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Genetics

Breeding related topics

It was quite a long and often technical story about the various aspects of genetics. The question comes to mind: what is it good for? For a good practice of breeding, but also for the understanding of breeding issues by puppy buyers, knowledge of genetics is very useful. Inherited diseases are often discussed, but what are the implications for the breeding animals and their offspring? If the half brother of my dog has a disease, what does that mean for my dog? What colours can occur in a litter? These are questions that can be answered when one has knowledge of genetics.

Coat colours

In the next article coat colour genetics of the Border Collie are discussed. The interaction between the various alleles and genes is relatively simple. A number of slightly more complex combinations were already discussed in the articles about interaction between alleles and interaction between genes. At the end of the article there is a small overview of the various genotypes and phenotypes. From this table one can easily determine the genotypes of a certain combination of dogs and from there the possible genotypes of the offspring can be 'calculated'.

There is however a catch: several colours have one or more dashes in the genotypes. This means that the content of that allele is not important for the phenotype; for the colour to become black in a dog (B-allele, dominating the b (brown) allele) it's not important whether the dog is BB or Bb. For the result of a litter, it can be important! In this case we have to study the pedigrees of the ancestors. Especially colours which fully determine the relevant genes are important, but also a study of previous litters can be helpful. You can sometimes determine the complete genotype of the dogs (as far as colours are concerned), but often you have to guess quite a bit if you don't want to end up performing very complicated calculations of probability. From a mating of a blue merle and a black and white BC you will most likely get only blue merle and black and white pups. Recently we learned of litter that had also chocolate and white (=red/white), red merle and tricolour pups. Afterwards you can explain this by the fact that both parents must be 'carriers' of chocolate (red) and tricolour genes. Five colours in one litter is very rare. In this case it gives a good look at the genotypes of the parents.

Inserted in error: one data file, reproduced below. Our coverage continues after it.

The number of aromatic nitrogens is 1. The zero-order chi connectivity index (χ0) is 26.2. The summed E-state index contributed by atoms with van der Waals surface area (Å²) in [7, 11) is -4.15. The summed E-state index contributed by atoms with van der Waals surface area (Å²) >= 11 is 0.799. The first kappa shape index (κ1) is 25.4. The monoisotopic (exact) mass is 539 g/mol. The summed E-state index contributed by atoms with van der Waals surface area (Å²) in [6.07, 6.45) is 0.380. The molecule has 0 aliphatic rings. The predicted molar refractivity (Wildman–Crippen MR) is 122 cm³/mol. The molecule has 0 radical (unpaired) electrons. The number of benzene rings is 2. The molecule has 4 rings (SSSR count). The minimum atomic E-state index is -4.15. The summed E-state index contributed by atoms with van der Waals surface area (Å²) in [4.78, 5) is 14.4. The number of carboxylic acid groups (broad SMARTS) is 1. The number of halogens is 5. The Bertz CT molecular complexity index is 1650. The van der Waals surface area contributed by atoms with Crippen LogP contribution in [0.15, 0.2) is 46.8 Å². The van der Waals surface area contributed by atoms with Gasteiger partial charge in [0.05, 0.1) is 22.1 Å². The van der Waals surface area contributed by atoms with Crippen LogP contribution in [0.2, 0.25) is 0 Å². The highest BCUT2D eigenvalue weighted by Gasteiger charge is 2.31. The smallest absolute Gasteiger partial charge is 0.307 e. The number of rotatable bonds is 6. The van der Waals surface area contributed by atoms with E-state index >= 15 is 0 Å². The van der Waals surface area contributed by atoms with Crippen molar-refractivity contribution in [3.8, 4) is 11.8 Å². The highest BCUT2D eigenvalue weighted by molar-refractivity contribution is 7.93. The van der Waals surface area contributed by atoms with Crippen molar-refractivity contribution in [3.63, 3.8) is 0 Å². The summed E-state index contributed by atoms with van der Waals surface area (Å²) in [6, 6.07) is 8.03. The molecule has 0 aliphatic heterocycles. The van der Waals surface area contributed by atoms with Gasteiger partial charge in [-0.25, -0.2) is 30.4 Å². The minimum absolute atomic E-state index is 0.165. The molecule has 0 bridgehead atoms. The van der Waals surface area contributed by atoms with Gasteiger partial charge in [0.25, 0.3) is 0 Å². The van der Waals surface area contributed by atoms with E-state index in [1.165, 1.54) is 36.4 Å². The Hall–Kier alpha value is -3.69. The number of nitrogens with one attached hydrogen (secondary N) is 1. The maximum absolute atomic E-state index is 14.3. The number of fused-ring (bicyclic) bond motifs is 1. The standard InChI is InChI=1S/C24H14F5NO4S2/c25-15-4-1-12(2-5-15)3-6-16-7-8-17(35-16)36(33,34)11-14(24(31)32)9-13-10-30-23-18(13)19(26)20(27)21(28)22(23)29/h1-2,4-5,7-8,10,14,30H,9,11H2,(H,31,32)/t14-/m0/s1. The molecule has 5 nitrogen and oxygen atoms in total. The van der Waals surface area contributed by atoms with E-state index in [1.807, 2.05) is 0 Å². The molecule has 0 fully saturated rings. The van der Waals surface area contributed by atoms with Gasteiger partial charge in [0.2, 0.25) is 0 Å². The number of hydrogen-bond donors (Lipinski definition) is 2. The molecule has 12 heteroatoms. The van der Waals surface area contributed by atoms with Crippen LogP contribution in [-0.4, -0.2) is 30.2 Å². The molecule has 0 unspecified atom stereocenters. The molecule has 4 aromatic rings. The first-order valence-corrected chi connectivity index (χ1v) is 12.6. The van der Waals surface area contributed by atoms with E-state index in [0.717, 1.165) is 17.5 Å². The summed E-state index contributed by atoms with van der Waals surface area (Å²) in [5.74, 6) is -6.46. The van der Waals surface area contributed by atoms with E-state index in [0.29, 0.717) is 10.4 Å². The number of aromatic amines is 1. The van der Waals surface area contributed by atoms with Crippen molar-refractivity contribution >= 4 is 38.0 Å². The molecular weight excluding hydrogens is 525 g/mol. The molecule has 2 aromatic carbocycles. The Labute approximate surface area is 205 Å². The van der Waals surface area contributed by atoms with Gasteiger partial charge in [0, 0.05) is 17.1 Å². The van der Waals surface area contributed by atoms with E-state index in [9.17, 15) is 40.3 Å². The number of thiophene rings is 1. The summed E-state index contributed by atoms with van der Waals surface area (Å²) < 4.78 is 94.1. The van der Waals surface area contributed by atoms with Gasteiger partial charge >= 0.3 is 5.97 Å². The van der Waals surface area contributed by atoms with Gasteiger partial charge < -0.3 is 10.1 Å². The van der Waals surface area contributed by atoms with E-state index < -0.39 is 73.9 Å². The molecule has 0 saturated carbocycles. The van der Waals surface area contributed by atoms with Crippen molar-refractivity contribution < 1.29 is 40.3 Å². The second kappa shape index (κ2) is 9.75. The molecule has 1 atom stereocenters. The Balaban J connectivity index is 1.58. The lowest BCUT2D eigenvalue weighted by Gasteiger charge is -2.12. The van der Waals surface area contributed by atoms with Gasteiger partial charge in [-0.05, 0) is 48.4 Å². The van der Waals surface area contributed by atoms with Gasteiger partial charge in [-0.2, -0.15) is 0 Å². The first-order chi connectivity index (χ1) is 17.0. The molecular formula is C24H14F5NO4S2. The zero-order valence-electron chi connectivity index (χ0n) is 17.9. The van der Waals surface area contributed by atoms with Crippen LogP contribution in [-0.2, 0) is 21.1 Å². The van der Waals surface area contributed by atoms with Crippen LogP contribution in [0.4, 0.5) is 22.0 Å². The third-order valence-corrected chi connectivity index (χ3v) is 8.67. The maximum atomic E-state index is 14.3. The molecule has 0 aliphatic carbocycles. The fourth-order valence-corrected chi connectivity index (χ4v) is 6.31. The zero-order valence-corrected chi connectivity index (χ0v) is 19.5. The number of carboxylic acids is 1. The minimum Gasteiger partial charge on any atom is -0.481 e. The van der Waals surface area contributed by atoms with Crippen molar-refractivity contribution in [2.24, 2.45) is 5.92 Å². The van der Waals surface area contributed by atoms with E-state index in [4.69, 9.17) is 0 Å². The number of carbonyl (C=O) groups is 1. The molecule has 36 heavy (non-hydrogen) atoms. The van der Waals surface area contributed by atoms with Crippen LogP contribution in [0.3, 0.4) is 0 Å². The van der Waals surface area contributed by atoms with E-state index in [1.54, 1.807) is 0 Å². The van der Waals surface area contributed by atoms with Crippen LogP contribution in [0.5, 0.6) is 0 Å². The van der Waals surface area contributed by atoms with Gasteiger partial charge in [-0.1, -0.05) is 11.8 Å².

Inherited diseases

In the health articles the inheritance of various diseases is mentioned, if the inheritance is known. If disorders of pups are reported to the breeder, (s)he can assess whether a certain dog is a carrier or not. If it is known that a certain disease is caused by a simple autosomal, recessive gene, we can conclude that both parents of an affected dog must be carriers.

Often little or nothing is known about the inheritance of a disease, so hardly anything can be concluded from affected pups. If the disorder is determined to be inherited, but the mechanism is unknown, a repetition of the combination of dam and sire must be avoided.

A number of diseases is known to have a polygenous inheritance. This means we have to look at the article population genetics (2) about the qualitative characteristics. By collecting information about the offspring we can determine the breeding properties of the parents to some extend. In the case of this kind of disorders we must also pay attention to the heritability index. A low or very low heritability index makes it more likely that big differences from the parents were caused by environmental factors. The example of HD provides a bit of a background:
A pup from parents who both have HD Tc (FDI: HD B1) is tested HD+ (FDI: HD C2). With a heritability index of about 0.3 it is unlikely (but not impossible) that the effect can be explained by genetic influences. If we keep in mind that it is a polygenous disorder where many genes have a adding effect (adding positive and negative influences), it is plausible that a certain combination of positive and negative genes shows this enormous deviation. On the other hand there are many environmental factors that can influence the expression: a dog that should genetically be rated HD +/- (HD C1) can become HD + (HD C2) because of these factors. Positive environmental influences can make this dog to be rated HD Tc (HD B1).

How can we determine the genetic influences and the environmental factors? This leads us to statistics. The key is to keep one influence constant. We can study a large number of animals in the same environment (from womb till living environment) and thus be looking at the genetic factors. On the other hand we can also raise number of litters from the same parents in very different environments. We can now compare these with the other animals who also live in different environments. If we measure a characteristic we will find a distribution of values with an average. The difference between the average of the entire population and the group we studied must be caused by the genetic factor. This is only true for large numbers of animals. A statistician can calculate for what numbers the measurement is meaningful.